Cultural Technology

Samuel, via Potts and Murphie, wonders where culture ends and technology begins. I think today, certainly in the first world, to think one is separate from the other has all the hallmarks of a myth of a golden age. Christopher uses the analogy of the city to think about technology and culture by making the city literally a CPU. Speculative thinking anyone? Rebecca on ‘technology as the habitat we live in‘. Georgia on how there is no clear definition available for culture or technology (which might suggest the best way to approach them is as systems, not objects).


Kate writes about the Potts and Murphie reading and wonders how we might even separate culture from technology. Increasingly I think the same thing, it just seems a romantic myth to think there is some ‘pure’ culture that lies outside of technology. What (seriously) would or could that be? Brittany makes the point that since technology is ubiquitous we live in technology, and is “an overarching system that we inhabit”. So, how over arching do you really think it is? Olivia pick up how the reading distinguishes between technique, technology, and culture. This is good as some key theorists in this area made a distinction between technique as a way of doing, and technology as machines that require techniques. Monika argues that culture is individual to the extent that “each individual following his [sic] own culture”. I’d suggest Potts and co don’t say this, and that culture to be culture has to be social and so shared. As individuals we might have ‘it’ but it is not an individual’s thing. We come into culture, we don’t create it as we wish it. Holly goes via the Romantic artists to think about technology (with a nod towards The Young Ones, what I would describe as punk TV) and culture. It’s a good way to approach it, and it also illustrates a range of political and cultural changes (the factories are now ‘somewhere else’, but technology is less of an outside evil than something well and truly inside). Denham provides a very good summary of the introduction, and yes, culture is a joyously dense word. Patrick recognises that the way we understand the word ‘technology’ has changed, as these things do, so an interesting question now is, in this sort of digital society, just what sort of work does the term now do for us? Why? Lina, as have several others, very much like Eno’s definition of culture as that which we don’t have to do. This is culture as what some others might define as luxury, not luxury as in a Rolex watch but luxury as in not essential to anything. Anna D has a summary of technology, technique, and culture. Alois wants to get into the details of older views of definition of culture that are premised on hierarchies. Good with that.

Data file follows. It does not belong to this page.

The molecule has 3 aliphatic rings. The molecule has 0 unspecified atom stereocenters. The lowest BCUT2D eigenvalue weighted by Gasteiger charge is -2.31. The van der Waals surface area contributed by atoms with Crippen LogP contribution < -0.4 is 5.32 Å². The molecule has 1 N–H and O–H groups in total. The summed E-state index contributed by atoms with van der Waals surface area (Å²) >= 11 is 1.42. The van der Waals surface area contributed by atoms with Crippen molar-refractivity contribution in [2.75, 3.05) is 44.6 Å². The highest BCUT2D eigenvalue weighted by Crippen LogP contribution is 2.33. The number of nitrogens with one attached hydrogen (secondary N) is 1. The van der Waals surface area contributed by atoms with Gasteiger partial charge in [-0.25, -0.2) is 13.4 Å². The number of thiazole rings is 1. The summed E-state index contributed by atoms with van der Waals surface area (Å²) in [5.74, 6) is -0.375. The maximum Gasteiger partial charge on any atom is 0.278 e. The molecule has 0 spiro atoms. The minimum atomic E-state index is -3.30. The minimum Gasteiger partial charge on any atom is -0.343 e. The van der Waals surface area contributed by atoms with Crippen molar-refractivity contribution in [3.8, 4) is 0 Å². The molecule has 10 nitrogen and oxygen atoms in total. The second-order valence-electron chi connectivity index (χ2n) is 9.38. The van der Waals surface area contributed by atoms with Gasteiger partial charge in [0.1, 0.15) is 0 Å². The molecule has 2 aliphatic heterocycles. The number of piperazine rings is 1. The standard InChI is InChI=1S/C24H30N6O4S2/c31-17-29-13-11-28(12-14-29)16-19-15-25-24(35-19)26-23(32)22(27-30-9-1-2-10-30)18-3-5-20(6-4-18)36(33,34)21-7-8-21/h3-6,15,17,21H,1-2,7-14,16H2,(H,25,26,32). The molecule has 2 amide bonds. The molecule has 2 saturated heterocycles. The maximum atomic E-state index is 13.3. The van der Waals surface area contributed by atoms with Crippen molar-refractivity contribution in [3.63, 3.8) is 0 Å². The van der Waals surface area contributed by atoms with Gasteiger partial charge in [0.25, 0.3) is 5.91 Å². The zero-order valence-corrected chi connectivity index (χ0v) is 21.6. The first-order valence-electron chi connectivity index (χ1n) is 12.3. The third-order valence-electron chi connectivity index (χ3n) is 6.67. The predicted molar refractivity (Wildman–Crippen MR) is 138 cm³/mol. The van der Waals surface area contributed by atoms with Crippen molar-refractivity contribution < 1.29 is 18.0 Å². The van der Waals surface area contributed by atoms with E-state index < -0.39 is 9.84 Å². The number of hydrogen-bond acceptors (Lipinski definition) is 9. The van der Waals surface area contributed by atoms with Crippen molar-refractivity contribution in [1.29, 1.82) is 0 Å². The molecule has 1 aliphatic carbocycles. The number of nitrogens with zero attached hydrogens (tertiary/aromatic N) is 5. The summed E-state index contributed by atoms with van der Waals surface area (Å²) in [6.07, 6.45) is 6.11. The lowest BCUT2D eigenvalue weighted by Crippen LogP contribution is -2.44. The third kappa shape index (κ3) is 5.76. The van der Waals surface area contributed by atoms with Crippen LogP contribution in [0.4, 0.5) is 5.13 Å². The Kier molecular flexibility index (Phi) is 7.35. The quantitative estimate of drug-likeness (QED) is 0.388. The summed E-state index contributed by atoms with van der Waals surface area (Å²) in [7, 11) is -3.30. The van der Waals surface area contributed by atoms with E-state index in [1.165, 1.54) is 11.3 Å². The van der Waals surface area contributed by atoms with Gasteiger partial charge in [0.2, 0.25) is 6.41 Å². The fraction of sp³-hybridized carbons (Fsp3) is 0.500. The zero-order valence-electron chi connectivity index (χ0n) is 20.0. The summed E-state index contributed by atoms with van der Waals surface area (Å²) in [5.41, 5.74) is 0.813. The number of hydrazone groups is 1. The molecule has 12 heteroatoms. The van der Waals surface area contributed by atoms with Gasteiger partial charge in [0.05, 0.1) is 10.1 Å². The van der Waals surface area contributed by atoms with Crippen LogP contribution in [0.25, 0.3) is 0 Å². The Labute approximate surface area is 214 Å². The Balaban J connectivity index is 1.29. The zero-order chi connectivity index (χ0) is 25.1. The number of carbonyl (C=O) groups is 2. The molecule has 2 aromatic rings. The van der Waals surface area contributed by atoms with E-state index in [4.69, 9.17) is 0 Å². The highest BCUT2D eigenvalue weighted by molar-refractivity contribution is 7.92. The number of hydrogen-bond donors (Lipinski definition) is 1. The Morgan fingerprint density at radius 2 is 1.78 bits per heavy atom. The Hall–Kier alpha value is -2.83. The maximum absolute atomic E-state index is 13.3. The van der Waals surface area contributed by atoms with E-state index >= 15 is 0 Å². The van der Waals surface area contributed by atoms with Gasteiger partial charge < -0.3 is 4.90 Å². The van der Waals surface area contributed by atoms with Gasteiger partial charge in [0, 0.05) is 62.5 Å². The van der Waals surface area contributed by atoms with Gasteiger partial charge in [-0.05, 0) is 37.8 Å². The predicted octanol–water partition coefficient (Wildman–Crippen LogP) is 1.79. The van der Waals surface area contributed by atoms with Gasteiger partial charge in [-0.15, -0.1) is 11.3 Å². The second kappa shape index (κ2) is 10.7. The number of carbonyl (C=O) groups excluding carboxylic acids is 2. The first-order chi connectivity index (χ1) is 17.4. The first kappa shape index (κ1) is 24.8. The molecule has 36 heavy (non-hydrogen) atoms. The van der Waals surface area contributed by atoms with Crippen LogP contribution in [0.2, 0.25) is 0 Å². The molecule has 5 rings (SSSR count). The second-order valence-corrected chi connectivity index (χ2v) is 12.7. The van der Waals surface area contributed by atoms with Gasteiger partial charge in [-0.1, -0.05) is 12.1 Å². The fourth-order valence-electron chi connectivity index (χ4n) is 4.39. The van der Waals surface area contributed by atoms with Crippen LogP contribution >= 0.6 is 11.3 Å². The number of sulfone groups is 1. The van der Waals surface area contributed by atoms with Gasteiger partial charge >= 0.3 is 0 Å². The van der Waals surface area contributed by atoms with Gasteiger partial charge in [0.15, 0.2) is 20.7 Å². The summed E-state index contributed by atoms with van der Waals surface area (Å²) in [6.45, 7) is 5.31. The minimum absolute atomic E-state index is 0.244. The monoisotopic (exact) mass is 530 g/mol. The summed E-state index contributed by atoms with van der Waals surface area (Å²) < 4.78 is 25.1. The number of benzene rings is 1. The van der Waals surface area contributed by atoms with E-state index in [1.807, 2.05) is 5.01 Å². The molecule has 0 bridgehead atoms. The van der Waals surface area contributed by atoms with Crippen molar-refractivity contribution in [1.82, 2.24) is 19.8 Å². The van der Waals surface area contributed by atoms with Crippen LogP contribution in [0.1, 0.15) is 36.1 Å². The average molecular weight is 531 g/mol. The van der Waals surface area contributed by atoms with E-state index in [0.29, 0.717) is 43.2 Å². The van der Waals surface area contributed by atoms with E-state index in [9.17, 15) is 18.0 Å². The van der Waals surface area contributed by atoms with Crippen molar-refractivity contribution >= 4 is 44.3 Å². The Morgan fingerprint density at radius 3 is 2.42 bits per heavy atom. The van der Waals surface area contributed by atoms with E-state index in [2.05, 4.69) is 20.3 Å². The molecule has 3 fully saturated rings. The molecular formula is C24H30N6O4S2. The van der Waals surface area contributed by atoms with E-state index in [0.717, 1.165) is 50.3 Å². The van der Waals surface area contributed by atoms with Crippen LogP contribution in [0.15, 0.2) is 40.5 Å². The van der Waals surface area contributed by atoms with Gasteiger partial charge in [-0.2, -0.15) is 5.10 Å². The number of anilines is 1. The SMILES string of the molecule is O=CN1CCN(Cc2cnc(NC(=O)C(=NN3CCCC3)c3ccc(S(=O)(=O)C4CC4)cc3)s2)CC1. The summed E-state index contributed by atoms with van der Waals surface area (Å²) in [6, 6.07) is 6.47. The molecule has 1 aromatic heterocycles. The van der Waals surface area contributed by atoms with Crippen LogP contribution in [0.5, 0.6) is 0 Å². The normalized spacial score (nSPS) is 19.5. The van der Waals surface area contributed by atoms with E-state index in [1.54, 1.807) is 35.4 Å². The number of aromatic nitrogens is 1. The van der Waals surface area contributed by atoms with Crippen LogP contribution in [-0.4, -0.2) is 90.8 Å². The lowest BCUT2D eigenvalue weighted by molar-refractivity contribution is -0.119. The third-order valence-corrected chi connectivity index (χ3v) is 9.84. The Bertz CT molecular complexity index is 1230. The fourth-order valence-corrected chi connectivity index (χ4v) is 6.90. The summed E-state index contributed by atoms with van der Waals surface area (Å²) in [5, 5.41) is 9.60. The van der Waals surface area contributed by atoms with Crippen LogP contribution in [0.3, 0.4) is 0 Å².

John and Andrew

Tess on some ideas that come up for her from the Potts and Murphie reading. Technology, society, culture, chicken or the egg? Arthur (who neatly notes that the author’s name’s could well be RMIT’s ‘private’ cafe) discusses the reading in relation to defining concepts of technology. That technology is not a tool, but a system is important (and so it is good to think about what a system is, and what that means). On the other hand we have culture, which today, is very hard to conceive of outside of a relation to technology (indeed someone like Jacques Ellul argues that culture is now a part of technology, not the other way round) – a proposition that first struck me as odd, and counter intuitive, until I thought about it and parked my cultural assumptions at the door. Georgina on the Watts reading does a similar move when she writes of technology that “[i]t’s oddly becoming a natural element of our world”. Yep, and it is odd to say that but really, how can we possibly think otherwise? What untechnologised moment have you had, anyone?